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Let’s Talk About Taxes and the Fed

At the risk of inflaming a sensitive political environment I am going to try to talk objectively about the economics of our political environment. I have my flame retardant suit on so let’s get started.

Jerome Powell is the new Fed Chief

Trump’s appointment of Jerome Powell is kind of strange in my view. Powell is totally status quo. He doesn’t have many beliefs that veer too far from the Yellen Fed. I suspect that Trump didn’t want to be associated with Yellen’s Liberal views and that Powell is somewhat more likely to be amenable to Trump’s deregulation agenda. But the big story here is that nothing much is going to change at the Fed. And maybe that’s Trump’s most important message here. While he disassociates himself with the Liberal Yellen he also doesn’t disturb what the Fed is doing. And that’s probably a good thing in Trump’s view as the stock market is one of the definitive positives that Trump has going for him right now. So, long story short – this is a non-story in my view.

The Cut, Cut, Cut Act. 

A new tax plan is out and it’s called the “Tax Cuts and Jobs Act”. I much preferred the name that Trump wanted to use – “The Cut, Cut Cut, Act”. I think we could all use a little humor in our politics these days and that name would have been just the thing to provide us all with a good laugh.¹

In all seriousness though – this bill isn’t as bad as some expected it to be. There were rumors about some seriously stupid things like a low cap on 401K contributions and things like that. But the actual bill has turned out to be pretty benign as far as Republican tax bills go. Here are the big ticket items:

  • Consolidates and simplifies the current 7 brackets into 4 with rates of 12%, 25%, 35% and 39.6%.
  • Corporate tax rates fall to 20% while the max rate on pass through entities (mostly small businesses) is 25%.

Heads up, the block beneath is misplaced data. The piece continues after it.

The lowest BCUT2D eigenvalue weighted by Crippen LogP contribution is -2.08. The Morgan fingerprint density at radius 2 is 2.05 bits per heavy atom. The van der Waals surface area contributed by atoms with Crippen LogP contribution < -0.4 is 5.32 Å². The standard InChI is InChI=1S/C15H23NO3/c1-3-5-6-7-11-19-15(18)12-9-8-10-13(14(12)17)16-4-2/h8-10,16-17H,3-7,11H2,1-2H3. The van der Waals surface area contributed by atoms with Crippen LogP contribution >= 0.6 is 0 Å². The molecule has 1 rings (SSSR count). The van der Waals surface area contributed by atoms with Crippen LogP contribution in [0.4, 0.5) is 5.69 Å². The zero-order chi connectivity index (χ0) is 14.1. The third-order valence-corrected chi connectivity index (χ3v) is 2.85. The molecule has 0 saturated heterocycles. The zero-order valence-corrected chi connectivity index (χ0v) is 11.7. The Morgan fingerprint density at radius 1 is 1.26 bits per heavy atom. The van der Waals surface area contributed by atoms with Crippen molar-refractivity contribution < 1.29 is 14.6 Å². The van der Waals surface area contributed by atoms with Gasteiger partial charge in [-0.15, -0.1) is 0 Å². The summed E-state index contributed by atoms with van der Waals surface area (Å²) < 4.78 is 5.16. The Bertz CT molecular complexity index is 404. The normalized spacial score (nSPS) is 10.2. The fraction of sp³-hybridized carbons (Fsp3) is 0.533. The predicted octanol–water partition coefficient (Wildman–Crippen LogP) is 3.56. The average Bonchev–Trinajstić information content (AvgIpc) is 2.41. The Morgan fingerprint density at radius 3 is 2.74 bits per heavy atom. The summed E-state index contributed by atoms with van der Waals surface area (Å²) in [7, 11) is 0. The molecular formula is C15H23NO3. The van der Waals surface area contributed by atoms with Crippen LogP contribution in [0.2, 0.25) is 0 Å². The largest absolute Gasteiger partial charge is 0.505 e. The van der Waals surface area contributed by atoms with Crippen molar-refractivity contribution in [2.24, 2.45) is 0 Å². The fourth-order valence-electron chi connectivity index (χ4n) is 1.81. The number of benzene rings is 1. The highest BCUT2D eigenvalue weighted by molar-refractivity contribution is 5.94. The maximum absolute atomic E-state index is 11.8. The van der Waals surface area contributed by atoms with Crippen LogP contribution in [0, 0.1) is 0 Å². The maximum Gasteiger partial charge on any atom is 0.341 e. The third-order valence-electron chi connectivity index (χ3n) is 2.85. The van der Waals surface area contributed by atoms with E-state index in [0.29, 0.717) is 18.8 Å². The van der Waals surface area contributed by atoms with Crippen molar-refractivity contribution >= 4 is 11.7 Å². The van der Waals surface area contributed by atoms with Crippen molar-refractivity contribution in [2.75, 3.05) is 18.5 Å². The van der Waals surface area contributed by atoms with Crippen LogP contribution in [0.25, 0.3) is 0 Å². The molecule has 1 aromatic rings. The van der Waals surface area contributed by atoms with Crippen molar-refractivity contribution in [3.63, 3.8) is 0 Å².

• The AMT and estate tax are repealed or phased out.

This is a pretty good overall summary from the Tax Foundation.

Last year on election night I said this:

I think that’s holding up pretty well and this all looks consistent with that general view. This is a pro-growth plan since it’s favorable to private investment and will also boost the deficit at a time when we still need large deficits. It’s also an inequality boosting plan as the cuts will benefit the wealthy more than the middle class. This is generally true of corporate tax cuts as the research has shown.³ So again, it’s kind of more of the status quo as far as the last 30 years have gone. I suspect Conservatives will make this out to be better than it really is and Liberals will make it out to be worse than it really is. Those of us in the middle will just sort of shrug and move on and in the end I suspect that the muddle through economy just continues to muddle along because all of this is more status quo policy.

¹ – You can read the whole tax bill here, but it’s about as fun as sticking your head in a garbage compactor.²

² – I have no experience sticking my head in a garbage compactor, but I suspect it would not be fun.   

³ – See “Who benefits from corporate tax cuts? Evidence from local US labour markets